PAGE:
The Mortality Club

Hope: the Ultimate Antidote?

January 1, 2017

Tags: hope, hopelessness, faith, belief, false hope

I have an acquaintance who is suffering from advanced ovarian cancer. The cancer has metastizeed and is now in her lungs, her liver, and her kidney. She is in constant pain. Finding it hard to eat, she has lost almost half of her body weight. Though a tall woman, she now weighs less than a hundred pounds. Over the last three years, she has exhausted every possible treatment option that the best of American medicine has to offer. When told by her doctors that there was nothing more they could do, she refused to give up hope.

She travelled to Germany to a clinic that offered a menus of alternative cancer treatments that are unavailable in the U.S.: radio-wave hyperthermia, mistletoe therapy, photodynamic therapy, insulin potentiated chemotherapy, Galvano Electro therapy, vaccines, and so forth. When the German doctors failed to halt the progress of her cancer, she booked herself into one of the sixty cancer hospitals and clinics operating in Tijuana, Mexico. The clinic she chose claimed that they had discovered a virus that would literally eat her cancer, thereby ridding her body of the disease. As I write this, she is still under their care, so I cannot comment on the outcome.

I don’t pretend to understand the nature of these therapies. I do understand that the German and Mexican cancer clinics stay in business because enough of their clients survive their cancers and attribute their survival to the treatments they received at the hands of the clinics’ doctors and nurses. Did they survive because these alternatives and “unorthodox” treatments actually work, or is something else going on here?

While I can’t gauge the merits of these treatments from a scientific or medical point of view, I can argue that there is “something else”—the placebo effect of hope. The dictionary defines hope as “ a feeling of expectation and desire for a certain thing to happen.” The key word is expectation. Expectation is a combination of hope and faith. If I have faith that the treatments will send my cancer to coventry, then that drastically increases the chances of that happening. Why? Because my belief unleashes in my body the very chemicals that it requires to mute the pain, to heighten my immune system, and even to cure diseases once thought to be uncurable. As is explained in the December, 2016 of National Geographic: “For some, a strong belief that a treatment will heal an ailment can prompt the brain to tap into its own pharmacy, flooding the nervous system with medicating nerutransmitters and hormones. This is the pacebo effect.” 1

I know from past experience hope can make the difference between life and death. In 2004 my mother was hospitalized with multiple organ failure. She was so weak that my brother had to carry her from the car into the doctor’s office. Believing that she was at death’s door, the doctor sent her directly to the hospital. The specialists there told my brother that she would never leave the hospital. They assured him that their palliative care unit was the best in the area, and that her last days would be without pain.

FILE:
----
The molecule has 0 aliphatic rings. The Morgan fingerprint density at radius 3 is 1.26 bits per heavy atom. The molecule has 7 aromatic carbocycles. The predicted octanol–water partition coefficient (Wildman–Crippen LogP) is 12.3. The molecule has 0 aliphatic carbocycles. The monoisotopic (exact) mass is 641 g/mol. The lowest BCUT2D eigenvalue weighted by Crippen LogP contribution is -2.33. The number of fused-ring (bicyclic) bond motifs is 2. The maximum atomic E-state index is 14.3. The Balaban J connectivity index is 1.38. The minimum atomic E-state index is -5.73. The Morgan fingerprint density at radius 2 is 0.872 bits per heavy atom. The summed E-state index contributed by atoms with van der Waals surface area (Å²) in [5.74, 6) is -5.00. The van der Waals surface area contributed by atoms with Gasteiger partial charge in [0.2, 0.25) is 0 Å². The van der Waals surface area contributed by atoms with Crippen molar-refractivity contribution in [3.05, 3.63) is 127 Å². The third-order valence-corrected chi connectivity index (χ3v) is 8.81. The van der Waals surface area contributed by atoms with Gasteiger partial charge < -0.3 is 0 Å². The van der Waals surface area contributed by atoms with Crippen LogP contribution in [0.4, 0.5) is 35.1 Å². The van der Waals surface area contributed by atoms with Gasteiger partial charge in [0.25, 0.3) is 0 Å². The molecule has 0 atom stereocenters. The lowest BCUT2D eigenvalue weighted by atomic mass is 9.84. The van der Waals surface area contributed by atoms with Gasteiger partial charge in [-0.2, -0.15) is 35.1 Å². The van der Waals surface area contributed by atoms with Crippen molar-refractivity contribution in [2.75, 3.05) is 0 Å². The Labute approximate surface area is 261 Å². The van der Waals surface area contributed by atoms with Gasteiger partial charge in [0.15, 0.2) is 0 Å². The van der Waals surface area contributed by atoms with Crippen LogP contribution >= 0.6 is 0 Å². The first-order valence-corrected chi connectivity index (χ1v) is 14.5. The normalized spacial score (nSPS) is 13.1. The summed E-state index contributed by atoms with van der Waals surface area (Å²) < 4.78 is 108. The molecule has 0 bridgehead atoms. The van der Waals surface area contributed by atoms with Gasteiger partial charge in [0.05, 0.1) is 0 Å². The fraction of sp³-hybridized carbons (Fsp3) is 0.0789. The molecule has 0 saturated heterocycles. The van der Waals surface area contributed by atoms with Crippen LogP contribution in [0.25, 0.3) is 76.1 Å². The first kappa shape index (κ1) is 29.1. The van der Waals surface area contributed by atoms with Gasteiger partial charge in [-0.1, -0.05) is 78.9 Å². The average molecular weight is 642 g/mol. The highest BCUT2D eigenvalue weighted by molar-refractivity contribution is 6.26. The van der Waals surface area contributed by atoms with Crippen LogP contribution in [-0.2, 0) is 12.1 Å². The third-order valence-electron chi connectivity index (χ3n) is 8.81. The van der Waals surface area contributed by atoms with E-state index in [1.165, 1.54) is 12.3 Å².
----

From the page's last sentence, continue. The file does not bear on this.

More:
Rather than share their prognosis with my mother, my brother kept talking with her about how much she was going to enjoy life in the sunny new villa into which she had moved only weeks before. He kept her smiling, and believing in her future. The doctors were astounded when her heart resumed a normal beat, and her kidneys began working again. They discharged her less than two weeks after rendering their bleak prognosis. What saved her? A strong immune system bolstered by a major dose of hope. She lived another two years. Except for the last month, those were good years.

As my mother’s story illustrates, even when hope, bolstered by faith, does not manage to effect a total cure, it can extend a person’s life. It can also improve the quality of the additional weeks, months or years that unfettered hope has provided. In his book, Learned Optimism, Martin Seligman offers convincing evidence that the mind, or mindset, can influence both the likelihood that a person will get sick, and the outcome of the illness if they do succumb. Hope saves lives while hopelessness and its first cousin, helplessness, destroy lives. In his words, “...learned helplessness doesn’t just affect behavior; it also reaches down to the cellular level and makes the immune system more passive.” 2

Given the importance of hope to people who are fighting to survive, what do we do when a loved one is dying? Do we tell them what the doctors have told us: that their chances for long term suvival are nil? That they will be dead within six months? That they will never experience another Christmas? When they ask us to give or loan them $40,000 for a month at a cancer clinic in Germany or Mexico, do we refuse, telling them that the doctors who offer these unorthdox therapies are charlatans? Do we suggest that the best thing for them to do is to lie down, take their pain medication, relish their memories, and try to come to grips with the idea of their own demise?

I couldn’t do that. While I would hesitate before taking out a second mortgage on my house to find a loved one the $40,000 they would need to secure a place at one of these clinics, I would try to sustain their hope. I would behave like David Rieff, Susan Sontag’s son, as he watched his mother struggle valiantly to beat the cancer that he knew was killing her. In his words, he acted as her “cheerleader” as she endured months of agonizing treatments and procedures. In Swimming in a Sea of Death, he writes, “…I gave the answers that I believed she wanted to hear, the answers that would give her the strength to go on. And it was so clear that what she wanted to hear was good news and nothing else.”3